Picture; from the collection of Colin Fitzpatrick

On Range Road in Whalley Range with the Manchester Carriage and Tramway Company depot

Now as far as a story goes that I think will have to wait but I couldn’t resist using Andy’s picture of this bit of Grange Road taken last month.

Range Road, once a tram depot later a laundry and homes, 2014
The jury maybe out on whether using the facade of an old building and constructing something entirely new behind it constitutes good design but I rather like the idea.

If you can’t use the original for what it was intended for this at least allows a little of its history to be preserved and in the process gives a context to this bit of Range Road.

It also prompted me to try and understand what this building was and more importantly how it fits with the rest of the structure on the corner of Range and Withington Roads.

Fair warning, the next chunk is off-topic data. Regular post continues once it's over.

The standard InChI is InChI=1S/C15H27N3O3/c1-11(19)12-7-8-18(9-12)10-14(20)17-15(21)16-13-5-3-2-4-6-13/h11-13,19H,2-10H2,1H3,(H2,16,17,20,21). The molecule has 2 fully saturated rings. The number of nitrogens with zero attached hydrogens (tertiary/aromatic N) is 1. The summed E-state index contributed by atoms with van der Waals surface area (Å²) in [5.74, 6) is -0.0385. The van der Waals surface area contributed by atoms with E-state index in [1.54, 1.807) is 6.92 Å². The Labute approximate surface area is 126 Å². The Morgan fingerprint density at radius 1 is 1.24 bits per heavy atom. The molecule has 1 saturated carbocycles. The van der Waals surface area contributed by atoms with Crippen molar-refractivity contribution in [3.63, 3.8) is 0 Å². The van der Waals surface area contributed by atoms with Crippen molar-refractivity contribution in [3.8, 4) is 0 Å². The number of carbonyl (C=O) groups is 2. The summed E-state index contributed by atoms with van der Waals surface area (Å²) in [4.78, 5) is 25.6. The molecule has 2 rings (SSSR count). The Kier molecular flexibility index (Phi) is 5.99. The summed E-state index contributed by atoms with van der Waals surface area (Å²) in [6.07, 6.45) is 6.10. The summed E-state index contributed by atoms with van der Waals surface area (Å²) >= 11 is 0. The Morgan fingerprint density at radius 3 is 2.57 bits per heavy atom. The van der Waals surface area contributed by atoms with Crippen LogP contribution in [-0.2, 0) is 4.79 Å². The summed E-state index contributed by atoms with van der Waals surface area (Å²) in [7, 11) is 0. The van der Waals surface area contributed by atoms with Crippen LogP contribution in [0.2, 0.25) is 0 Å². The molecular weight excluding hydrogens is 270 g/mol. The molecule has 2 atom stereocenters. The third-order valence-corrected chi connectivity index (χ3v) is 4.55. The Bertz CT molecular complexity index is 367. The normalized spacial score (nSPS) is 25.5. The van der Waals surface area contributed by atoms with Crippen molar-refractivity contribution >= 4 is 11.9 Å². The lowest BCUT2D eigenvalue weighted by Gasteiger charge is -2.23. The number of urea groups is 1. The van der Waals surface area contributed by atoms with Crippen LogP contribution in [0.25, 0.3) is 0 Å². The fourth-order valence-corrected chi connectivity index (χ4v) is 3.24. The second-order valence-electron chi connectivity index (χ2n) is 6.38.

The bits of the deport that are left, 2014
Today the bits of what was once one building look odd and pretty much defy any attempt to make sense of what is a brick block with a canopy on one side of it.

If I think hard enough I can just remember it as a garage and that is about it.

You would see it as you passed on the bus and it never really intruded very deeply.  It was just a jumble of ugly bits of building made worse by someone’s attempt to paint some of the brick work.

That canopy, 2014
But once it belonged to the Manchester Carriage and Tramway Company and extended along Withington Road and round on to Range Road.

The company had been formed from a merger of two transport business's in 1880 and for over 20 years operated horse drawn tram services throughout Manchester and Salford.